Thus, the work of grassroots humanitarian groups and NGOs working in opposition-controlled areas is effectively criminalized. People delivering humanitarian assistance face the danger of being put on trial before a military tribunal for “funding terrorist activities”. Any assistance to civilian populations in opposition-controlled areas, any services provided to areas outside the government control, is considered by the authorities as an act of resistance, as tacit support for the opposition.
Humanitarian assistance, which follows the principle of impartiality and neutrality, therefore has to be delivered in great confidentiality, through secret networks bound together by solidarity. Supplies are smuggled through tunnels and along dirt roads, over rivers and on the backs of donkeys through rough mountain terrain, in order to reach those communities that are cut off from all basic support.
“Remember the boy who was picked up by the ambulance in Syria?” 6-year-old Alex wrote to U.S. President Obama. “Can you please go get him …We will give him a family and he will be our brother.”
Obama read the note earlier at the UN Leaders’ Summit on Refugees held in New York, and the White House posted it online Wednesday.
This how Alex’s letter came into the conversation: “The humanity that a young child can display, who hasn’t learned to be cynical, or suspicious, or fearful of other people because of where they’re from, or how they look, or how they pray, and who just understands the notion of treating somebody that is like him with compassion, with kindness,” Obama said Tuesday, “we can all learn from Alex.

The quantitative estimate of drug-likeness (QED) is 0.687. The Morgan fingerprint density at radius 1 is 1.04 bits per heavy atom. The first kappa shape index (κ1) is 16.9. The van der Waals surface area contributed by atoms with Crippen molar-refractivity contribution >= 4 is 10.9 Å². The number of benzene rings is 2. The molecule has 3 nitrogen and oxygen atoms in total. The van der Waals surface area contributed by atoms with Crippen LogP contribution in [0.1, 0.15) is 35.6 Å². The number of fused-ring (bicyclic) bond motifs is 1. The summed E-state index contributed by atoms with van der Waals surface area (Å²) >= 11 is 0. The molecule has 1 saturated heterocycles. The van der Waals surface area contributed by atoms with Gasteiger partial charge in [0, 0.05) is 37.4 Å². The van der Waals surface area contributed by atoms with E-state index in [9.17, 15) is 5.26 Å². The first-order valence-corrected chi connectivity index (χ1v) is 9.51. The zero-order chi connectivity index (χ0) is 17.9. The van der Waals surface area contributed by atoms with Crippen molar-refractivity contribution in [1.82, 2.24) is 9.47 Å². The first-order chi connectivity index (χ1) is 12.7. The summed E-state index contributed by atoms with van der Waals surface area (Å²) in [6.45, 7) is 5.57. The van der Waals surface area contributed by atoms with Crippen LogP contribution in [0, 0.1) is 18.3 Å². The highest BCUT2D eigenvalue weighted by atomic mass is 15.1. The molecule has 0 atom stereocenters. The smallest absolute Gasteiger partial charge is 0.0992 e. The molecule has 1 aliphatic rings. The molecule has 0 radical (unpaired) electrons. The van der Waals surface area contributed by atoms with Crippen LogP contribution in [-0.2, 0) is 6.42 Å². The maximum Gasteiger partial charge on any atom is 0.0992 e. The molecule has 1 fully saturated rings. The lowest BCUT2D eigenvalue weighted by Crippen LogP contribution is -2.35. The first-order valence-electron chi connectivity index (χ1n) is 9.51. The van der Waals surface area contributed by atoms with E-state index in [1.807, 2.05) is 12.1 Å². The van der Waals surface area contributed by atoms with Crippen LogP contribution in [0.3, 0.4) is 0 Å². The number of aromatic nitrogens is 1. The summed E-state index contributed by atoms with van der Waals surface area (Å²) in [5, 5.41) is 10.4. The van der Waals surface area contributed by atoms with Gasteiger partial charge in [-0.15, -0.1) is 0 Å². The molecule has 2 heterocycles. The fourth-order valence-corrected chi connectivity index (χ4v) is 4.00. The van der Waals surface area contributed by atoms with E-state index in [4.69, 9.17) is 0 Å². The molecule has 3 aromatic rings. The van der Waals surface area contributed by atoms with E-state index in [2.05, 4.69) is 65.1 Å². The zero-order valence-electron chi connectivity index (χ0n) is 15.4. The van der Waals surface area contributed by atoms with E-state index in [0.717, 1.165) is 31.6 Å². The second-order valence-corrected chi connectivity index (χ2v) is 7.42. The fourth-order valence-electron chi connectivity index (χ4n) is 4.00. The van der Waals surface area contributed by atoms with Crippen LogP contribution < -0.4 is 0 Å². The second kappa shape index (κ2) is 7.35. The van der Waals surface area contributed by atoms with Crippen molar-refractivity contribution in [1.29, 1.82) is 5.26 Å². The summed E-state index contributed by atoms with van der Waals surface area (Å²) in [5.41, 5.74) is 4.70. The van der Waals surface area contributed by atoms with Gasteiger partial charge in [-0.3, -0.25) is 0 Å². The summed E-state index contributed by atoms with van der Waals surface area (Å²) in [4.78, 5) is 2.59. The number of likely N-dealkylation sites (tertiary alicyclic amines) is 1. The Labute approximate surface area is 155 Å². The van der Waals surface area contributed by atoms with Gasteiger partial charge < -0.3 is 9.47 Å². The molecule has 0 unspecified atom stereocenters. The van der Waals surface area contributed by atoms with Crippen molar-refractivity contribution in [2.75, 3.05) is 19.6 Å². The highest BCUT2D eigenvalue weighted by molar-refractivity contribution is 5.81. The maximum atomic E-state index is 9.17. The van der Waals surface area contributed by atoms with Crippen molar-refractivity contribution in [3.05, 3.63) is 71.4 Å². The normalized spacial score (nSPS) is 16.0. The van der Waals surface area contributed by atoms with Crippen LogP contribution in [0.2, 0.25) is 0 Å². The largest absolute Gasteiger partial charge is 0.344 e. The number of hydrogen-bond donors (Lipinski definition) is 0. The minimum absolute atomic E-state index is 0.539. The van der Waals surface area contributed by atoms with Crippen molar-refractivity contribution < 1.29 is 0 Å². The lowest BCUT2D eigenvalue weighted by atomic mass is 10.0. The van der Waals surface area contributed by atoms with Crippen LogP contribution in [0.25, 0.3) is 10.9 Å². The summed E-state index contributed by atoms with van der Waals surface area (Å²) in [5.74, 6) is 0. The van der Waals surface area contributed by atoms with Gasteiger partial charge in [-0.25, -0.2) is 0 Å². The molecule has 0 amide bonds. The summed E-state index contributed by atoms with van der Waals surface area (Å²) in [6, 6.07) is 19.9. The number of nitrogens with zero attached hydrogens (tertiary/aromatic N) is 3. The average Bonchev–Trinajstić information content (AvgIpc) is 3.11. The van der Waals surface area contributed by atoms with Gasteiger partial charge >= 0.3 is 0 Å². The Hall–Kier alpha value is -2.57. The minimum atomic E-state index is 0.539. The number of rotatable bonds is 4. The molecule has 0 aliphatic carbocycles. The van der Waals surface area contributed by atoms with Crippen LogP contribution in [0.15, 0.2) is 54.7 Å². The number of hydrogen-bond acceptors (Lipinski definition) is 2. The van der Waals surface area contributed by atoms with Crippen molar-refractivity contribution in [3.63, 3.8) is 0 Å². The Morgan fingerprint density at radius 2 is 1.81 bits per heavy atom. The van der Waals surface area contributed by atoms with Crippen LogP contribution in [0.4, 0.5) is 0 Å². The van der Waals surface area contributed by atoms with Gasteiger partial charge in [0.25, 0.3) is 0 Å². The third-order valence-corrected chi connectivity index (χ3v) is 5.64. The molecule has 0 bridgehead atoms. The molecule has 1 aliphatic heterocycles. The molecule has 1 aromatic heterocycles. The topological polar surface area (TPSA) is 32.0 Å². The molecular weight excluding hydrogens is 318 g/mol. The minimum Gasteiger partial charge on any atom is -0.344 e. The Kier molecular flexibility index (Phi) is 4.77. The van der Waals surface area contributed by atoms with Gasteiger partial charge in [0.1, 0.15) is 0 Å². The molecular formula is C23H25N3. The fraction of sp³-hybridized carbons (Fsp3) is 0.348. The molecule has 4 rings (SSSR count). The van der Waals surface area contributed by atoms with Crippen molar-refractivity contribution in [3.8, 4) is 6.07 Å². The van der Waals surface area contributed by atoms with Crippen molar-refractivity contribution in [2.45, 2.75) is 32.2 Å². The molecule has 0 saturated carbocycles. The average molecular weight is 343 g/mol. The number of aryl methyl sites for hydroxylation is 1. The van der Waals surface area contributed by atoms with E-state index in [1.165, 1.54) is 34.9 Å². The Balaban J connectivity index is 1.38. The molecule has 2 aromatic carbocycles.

Obama, in his speech, chided world leaders for not doing enough to help refugees. He called the global refugee crisis “one of the most urgent tests of our time.” Obama commended Germany and Canada as exemplary nations for providing these people support, and announced the U.S. would increase the number of refugees it accepts in 2017 by nearly 60 percent.
The United Nations said it resumed humanitarian aid deliveries to war-torn Syria on Thursday.
Jens Laerke, a spokesman of the U.N. Office for the Coordination of Humanitarian Affairs (OCHA), told Reuters that an inter-agency convoy would cross conflict lines into a besieged area of rural Damascus.